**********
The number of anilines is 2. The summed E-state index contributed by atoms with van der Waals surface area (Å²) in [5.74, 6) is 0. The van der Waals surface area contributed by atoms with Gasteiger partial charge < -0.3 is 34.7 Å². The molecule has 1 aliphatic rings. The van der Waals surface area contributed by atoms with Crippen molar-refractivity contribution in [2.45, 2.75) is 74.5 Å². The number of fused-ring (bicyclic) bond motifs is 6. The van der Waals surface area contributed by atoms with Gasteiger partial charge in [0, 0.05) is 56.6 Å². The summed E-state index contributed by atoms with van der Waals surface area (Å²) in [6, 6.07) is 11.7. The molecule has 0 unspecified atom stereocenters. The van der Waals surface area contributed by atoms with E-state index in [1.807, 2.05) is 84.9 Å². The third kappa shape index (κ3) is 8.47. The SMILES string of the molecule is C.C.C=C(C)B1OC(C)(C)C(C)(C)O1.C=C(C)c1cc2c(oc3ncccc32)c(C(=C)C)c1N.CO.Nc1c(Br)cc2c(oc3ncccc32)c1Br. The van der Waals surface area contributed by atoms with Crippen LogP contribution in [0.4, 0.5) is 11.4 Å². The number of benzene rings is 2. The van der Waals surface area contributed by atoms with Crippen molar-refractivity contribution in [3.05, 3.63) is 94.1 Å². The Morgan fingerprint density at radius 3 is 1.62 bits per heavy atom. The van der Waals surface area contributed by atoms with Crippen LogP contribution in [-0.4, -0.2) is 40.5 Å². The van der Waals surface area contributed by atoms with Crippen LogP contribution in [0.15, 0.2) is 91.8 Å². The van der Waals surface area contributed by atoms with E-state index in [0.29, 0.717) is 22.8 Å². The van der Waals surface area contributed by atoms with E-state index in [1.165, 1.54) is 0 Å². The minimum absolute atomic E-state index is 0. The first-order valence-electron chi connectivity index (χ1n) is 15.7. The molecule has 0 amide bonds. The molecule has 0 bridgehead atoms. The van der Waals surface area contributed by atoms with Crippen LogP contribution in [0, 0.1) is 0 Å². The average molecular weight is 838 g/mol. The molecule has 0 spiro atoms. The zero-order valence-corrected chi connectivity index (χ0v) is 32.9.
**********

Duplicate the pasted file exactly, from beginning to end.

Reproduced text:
The number of anilines is 2. The summed E-state index contributed by atoms with van der Waals surface area (Å²) in [5.74, 6) is 0. The van der Waals surface area contributed by atoms with Gasteiger partial charge < -0.3 is 34.7 Å². The molecule has 1 aliphatic rings. The van der Waals surface area contributed by atoms with Crippen molar-refractivity contribution in [2.45, 2.75) is 74.5 Å². The number of fused-ring (bicyclic) bond motifs is 6. The van der Waals surface area contributed by atoms with Gasteiger partial charge in [0, 0.05) is 56.6 Å². The summed E-state index contributed by atoms with van der Waals surface area (Å²) in [6, 6.07) is 11.7. The molecule has 0 unspecified atom stereocenters. The van der Waals surface area contributed by atoms with E-state index in [1.807, 2.05) is 84.9 Å². The third kappa shape index (κ3) is 8.47. The SMILES string of the molecule is C.C.C=C(C)B1OC(C)(C)C(C)(C)O1.C=C(C)c1cc2c(oc3ncccc32)c(C(=C)C)c1N.CO.Nc1c(Br)cc2c(oc3ncccc32)c1Br. The van der Waals surface area contributed by atoms with Crippen LogP contribution in [0.4, 0.5) is 11.4 Å². The number of benzene rings is 2. The van der Waals surface area contributed by atoms with Crippen molar-refractivity contribution in [3.05, 3.63) is 94.1 Å². The Morgan fingerprint density at radius 3 is 1.62 bits per heavy atom. The van der Waals surface area contributed by atoms with Crippen LogP contribution in [-0.4, -0.2) is 40.5 Å². The van der Waals surface area contributed by atoms with Crippen LogP contribution in [0.15, 0.2) is 91.8 Å². The van der Waals surface area contributed by atoms with E-state index in [0.29, 0.717) is 22.8 Å². The van der Waals surface area contributed by atoms with E-state index in [1.165, 1.54) is 0 Å². The minimum absolute atomic E-state index is 0. The first-order valence-electron chi connectivity index (χ1n) is 15.7. The molecule has 0 amide bonds. The molecule has 0 bridgehead atoms. The van der Waals surface area contributed by atoms with Crippen LogP contribution in [0, 0.1) is 0 Å². The average molecular weight is 838 g/mol. The molecule has 0 spiro atoms. The zero-order valence-corrected chi connectivity index (χ0v) is 32.9.